Heart specialists at Glendale Adventist Medical Center use a wide
array of options, including electrophysiology, to diagnose and
treat arrhythmia, a heartbeat that is too fast or too slow.
When the intricate system that makes up your heart and vascular
system stops working correctly, a person can experience a condition known as
an arrhythmia. This can cause a wide range of symptoms, including
chest pain, dizziness, palpitations and, on occasion, even death.
It can feel like the heart is beating too slow, too fast or like
it is missing beats (palpitations).
Treatment options available at GAMC include:
Electrophysiology Study (EPS)
An EPS uses small catheters, called pacing wires, to
safely induce and visualize an arrhythmia in a patient so that
physicians can most effectively treat the condition.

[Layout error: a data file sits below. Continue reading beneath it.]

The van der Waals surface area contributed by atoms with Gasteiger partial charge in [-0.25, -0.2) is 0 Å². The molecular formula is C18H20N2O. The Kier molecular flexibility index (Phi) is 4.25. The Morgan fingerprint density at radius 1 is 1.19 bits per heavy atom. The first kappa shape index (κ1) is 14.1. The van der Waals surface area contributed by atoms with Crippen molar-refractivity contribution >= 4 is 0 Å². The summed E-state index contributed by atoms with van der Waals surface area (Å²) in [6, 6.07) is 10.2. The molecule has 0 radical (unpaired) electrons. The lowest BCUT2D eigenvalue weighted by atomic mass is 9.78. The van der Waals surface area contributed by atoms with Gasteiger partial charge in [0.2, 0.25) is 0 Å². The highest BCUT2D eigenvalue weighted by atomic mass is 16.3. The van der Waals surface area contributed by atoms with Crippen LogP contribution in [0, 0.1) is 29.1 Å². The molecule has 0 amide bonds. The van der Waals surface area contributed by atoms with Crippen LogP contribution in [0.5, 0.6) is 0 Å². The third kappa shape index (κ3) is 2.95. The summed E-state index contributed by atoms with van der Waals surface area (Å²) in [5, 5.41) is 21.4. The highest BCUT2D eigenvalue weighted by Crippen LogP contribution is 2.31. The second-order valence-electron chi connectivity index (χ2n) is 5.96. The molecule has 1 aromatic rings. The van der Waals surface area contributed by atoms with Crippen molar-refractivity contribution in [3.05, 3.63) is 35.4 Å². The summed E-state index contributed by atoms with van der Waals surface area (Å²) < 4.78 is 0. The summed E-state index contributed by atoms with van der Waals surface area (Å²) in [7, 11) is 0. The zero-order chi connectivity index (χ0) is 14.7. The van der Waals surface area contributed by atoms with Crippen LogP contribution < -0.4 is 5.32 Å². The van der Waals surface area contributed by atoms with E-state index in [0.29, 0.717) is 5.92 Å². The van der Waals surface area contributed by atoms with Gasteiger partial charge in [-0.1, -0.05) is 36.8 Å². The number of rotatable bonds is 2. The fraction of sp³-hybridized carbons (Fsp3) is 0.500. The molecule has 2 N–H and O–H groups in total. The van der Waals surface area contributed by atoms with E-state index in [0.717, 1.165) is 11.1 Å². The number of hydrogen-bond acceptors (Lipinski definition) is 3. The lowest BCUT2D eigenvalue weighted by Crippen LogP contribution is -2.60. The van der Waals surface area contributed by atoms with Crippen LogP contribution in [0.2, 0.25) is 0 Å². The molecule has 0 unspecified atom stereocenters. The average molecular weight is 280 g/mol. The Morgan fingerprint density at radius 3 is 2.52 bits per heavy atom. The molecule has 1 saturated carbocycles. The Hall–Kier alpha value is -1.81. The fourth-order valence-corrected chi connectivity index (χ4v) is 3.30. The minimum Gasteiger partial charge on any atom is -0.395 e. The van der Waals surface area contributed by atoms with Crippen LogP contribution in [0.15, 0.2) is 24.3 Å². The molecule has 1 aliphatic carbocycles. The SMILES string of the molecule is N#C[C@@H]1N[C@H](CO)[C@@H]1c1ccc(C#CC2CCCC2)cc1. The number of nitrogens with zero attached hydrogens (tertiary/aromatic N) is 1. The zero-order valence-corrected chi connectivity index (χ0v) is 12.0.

Cardiac ablation treats arrhythmia by threading a catheter
through the groin or neck to the heart to deliver a pulse of
energy, safely destroying abnormal electrical pathways in the heart.
Biventricular pacing targets both the upper and lower chambers
of the heart, while conventional pacemakers work only in the
lower chamber. Biventricular pacing provides an additional
sense of security for patients, such as those with heart
failure or those whose heart muscle is too weak to work reliably.
Automatic Implantable Cardioverter Defibrillator (AICD)
Implanted just below the collarbone or in the
abdomen during a relatively brief procedure, this device
delivers an electric shock to stabilize the heart's rhythm
whenever a built-in sensor detects a dangerous arrhythmia.
For a referral to an electrophysiologist at GAMC, call (818)